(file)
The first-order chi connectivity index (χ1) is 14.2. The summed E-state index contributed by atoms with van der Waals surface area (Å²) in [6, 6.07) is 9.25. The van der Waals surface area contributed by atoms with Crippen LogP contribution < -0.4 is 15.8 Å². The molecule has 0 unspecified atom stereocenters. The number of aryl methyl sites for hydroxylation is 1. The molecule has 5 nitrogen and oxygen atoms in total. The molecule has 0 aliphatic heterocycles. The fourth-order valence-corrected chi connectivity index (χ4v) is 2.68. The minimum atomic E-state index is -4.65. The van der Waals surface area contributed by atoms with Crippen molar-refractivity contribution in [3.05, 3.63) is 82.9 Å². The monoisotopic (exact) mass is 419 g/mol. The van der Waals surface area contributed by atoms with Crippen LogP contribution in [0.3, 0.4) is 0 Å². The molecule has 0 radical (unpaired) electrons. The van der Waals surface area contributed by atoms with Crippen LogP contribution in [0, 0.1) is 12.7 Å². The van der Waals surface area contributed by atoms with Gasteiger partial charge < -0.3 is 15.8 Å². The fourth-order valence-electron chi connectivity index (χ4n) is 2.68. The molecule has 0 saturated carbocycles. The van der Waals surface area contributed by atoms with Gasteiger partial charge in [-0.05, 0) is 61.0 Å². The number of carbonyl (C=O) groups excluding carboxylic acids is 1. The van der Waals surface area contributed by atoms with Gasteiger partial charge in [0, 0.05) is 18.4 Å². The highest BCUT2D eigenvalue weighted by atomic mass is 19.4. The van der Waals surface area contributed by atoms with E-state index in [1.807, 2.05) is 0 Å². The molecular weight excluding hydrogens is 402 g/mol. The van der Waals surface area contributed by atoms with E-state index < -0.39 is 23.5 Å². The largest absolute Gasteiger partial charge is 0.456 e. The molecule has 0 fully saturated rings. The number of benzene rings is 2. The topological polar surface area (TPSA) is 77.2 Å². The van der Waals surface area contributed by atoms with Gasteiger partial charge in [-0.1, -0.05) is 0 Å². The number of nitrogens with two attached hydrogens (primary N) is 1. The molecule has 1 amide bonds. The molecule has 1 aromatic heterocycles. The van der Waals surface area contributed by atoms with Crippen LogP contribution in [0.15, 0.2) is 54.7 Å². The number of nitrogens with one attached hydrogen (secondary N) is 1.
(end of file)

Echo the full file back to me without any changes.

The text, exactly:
The first-order chi connectivity index (χ1) is 14.2. The summed E-state index contributed by atoms with van der Waals surface area (Å²) in [6, 6.07) is 9.25. The van der Waals surface area contributed by atoms with Crippen LogP contribution < -0.4 is 15.8 Å². The molecule has 0 unspecified atom stereocenters. The number of aryl methyl sites for hydroxylation is 1. The molecule has 5 nitrogen and oxygen atoms in total. The molecule has 0 aliphatic heterocycles. The fourth-order valence-corrected chi connectivity index (χ4v) is 2.68. The minimum atomic E-state index is -4.65. The van der Waals surface area contributed by atoms with Crippen molar-refractivity contribution in [3.05, 3.63) is 82.9 Å². The monoisotopic (exact) mass is 419 g/mol. The van der Waals surface area contributed by atoms with Crippen LogP contribution in [0.3, 0.4) is 0 Å². The molecule has 0 radical (unpaired) electrons. The van der Waals surface area contributed by atoms with Crippen LogP contribution in [0, 0.1) is 12.7 Å². The van der Waals surface area contributed by atoms with Gasteiger partial charge < -0.3 is 15.8 Å². The fourth-order valence-electron chi connectivity index (χ4n) is 2.68. The molecule has 0 saturated carbocycles. The van der Waals surface area contributed by atoms with Gasteiger partial charge in [-0.05, 0) is 61.0 Å². The number of carbonyl (C=O) groups excluding carboxylic acids is 1. The van der Waals surface area contributed by atoms with Gasteiger partial charge in [0, 0.05) is 18.4 Å². The highest BCUT2D eigenvalue weighted by atomic mass is 19.4. The van der Waals surface area contributed by atoms with E-state index in [1.807, 2.05) is 0 Å². The molecular weight excluding hydrogens is 402 g/mol. The van der Waals surface area contributed by atoms with E-state index < -0.39 is 23.5 Å². The largest absolute Gasteiger partial charge is 0.456 e. The molecule has 0 fully saturated rings. The number of benzene rings is 2. The topological polar surface area (TPSA) is 77.2 Å². The van der Waals surface area contributed by atoms with Gasteiger partial charge in [-0.1, -0.05) is 0 Å². The number of nitrogens with two attached hydrogens (primary N) is 1. The molecule has 1 amide bonds. The molecule has 1 aromatic heterocycles. The van der Waals surface area contributed by atoms with Crippen LogP contribution in [0.15, 0.2) is 54.7 Å². The number of nitrogens with one attached hydrogen (secondary N) is 1.